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Companies can make a significant impact in regards to energy usage by updating old, less energy efficient equipment. Here are some ideas on how to do so in an economically affect fashion.
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A critical component of the space in any data center in fire suppression. To make sure your collocation equipment is safe, take a look at this article: 1102 GRAND
Racking and equipment options can start with the basic two-post racks or four post racks and move to the secure full and partial private cabinets. To see more information on equipment, look here: 1102 GRAND
Collocation room needs are different for each company, starting at a few hundred square feet for some to tens of thousands of square feet for others. Plus, some companies may prefer caged space or even private data suites. Not sure what the best fit is for you? Take a look at this article: 1102 GRAND
The following whitepaper presents an overview on types of collocation spaces: 1102 GRAND
KANSAS CITY, MO–(Marketwire – August 24, 2009) – Data centers across the U.S. are attempting to green their IT operations, and a major Midwest Internet hub and thought leader is reviewing its historic landmark building for opportunities. Data center and Internet hub 1102 GRAND is reviewing green IT solutions for their building, which is not likely to be considered truly green without LEED certification, an unlikely option for a historic landmark.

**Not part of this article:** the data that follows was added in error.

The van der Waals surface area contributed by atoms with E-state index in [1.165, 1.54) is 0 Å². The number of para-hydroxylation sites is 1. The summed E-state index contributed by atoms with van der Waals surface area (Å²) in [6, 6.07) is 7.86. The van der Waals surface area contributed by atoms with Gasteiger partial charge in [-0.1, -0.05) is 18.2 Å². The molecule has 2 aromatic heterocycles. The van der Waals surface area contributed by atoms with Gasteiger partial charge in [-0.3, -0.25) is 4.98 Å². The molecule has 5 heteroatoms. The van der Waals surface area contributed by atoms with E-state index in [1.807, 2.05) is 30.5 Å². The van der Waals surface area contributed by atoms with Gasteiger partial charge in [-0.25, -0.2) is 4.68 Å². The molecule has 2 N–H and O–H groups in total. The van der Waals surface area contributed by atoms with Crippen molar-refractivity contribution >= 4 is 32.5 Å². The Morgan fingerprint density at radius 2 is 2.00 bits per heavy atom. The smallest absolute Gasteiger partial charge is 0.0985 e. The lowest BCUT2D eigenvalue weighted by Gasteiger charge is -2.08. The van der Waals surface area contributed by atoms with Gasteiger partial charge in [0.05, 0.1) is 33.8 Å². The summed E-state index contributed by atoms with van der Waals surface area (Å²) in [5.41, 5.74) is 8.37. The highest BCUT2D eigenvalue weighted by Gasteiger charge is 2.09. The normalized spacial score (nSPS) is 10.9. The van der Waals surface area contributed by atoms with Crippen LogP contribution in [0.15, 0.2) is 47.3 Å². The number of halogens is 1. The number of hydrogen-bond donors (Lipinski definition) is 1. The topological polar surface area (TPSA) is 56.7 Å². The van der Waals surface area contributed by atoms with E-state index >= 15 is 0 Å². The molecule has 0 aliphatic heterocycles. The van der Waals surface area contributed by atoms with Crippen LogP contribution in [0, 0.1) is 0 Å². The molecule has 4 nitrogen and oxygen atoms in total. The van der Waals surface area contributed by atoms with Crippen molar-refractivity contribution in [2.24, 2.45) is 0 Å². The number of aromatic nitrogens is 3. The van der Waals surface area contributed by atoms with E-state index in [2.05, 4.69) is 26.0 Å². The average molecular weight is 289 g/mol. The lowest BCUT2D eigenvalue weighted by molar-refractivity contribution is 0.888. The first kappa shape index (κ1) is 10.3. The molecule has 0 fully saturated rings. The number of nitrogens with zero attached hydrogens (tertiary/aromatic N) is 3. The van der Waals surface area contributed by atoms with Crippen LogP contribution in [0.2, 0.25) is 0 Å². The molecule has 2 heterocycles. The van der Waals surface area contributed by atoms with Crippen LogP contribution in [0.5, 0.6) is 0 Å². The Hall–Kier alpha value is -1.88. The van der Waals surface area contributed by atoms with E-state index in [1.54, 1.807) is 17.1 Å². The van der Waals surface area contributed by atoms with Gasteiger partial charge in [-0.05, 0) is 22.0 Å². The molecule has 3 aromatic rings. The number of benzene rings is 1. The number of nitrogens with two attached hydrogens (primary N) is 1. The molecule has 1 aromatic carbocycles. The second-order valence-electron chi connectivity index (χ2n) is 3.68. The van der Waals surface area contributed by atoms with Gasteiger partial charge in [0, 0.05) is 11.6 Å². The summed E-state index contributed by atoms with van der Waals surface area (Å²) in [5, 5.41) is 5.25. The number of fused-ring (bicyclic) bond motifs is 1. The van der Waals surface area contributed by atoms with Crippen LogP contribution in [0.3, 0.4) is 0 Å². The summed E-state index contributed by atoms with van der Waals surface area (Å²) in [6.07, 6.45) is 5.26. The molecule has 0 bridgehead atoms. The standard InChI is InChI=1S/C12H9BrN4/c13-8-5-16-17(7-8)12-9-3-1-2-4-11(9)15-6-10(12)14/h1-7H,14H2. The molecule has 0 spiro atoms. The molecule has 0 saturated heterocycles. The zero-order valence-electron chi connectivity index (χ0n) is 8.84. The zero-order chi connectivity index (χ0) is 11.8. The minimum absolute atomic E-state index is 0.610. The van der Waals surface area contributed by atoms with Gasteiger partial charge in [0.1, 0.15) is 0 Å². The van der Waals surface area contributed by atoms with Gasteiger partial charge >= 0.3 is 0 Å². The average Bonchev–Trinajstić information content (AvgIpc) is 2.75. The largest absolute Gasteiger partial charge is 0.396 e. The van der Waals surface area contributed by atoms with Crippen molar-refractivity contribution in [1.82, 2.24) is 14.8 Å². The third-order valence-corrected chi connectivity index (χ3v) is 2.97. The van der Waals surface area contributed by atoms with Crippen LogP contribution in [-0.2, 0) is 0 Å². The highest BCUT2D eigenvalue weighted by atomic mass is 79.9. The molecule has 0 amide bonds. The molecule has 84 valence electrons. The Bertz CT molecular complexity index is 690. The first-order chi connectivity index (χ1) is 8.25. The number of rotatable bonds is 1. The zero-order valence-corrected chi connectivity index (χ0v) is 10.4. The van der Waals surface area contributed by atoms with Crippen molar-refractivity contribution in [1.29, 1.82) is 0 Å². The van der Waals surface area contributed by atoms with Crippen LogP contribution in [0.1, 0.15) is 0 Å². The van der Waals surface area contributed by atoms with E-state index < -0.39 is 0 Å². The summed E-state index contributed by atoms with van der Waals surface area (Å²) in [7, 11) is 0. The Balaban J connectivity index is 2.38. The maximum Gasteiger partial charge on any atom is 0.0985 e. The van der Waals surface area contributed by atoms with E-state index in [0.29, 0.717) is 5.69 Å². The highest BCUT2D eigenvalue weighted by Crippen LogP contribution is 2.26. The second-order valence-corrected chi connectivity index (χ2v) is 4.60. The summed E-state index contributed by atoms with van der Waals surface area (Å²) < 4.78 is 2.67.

Download the whitepaper on Selecting a Data Center: Space Series Part 1
Read the full press release at Marketwire.
It’s no secret the economy has been tough recently and cost cutting is a natural, knee-jerk reaction during periods of economic contraction. Regardless of the industry, cutting costs can be a potentially dangerous situation if not carefully analyzed and executed. This holds true when it comes to your data management.
Think of it this way: If you change widget suppliers to reduce overhead, quality may suffer leading to increased customer returns, decreased customer satisfaction or worse yet, losing the customer and their future sales altogether. The same is true when it comes to collocation. It is imperative to remember that collocation is not a commodity, contrary to what a real estate broker representing a large tier 1 carrier recently tried unsuccessfully to convince me.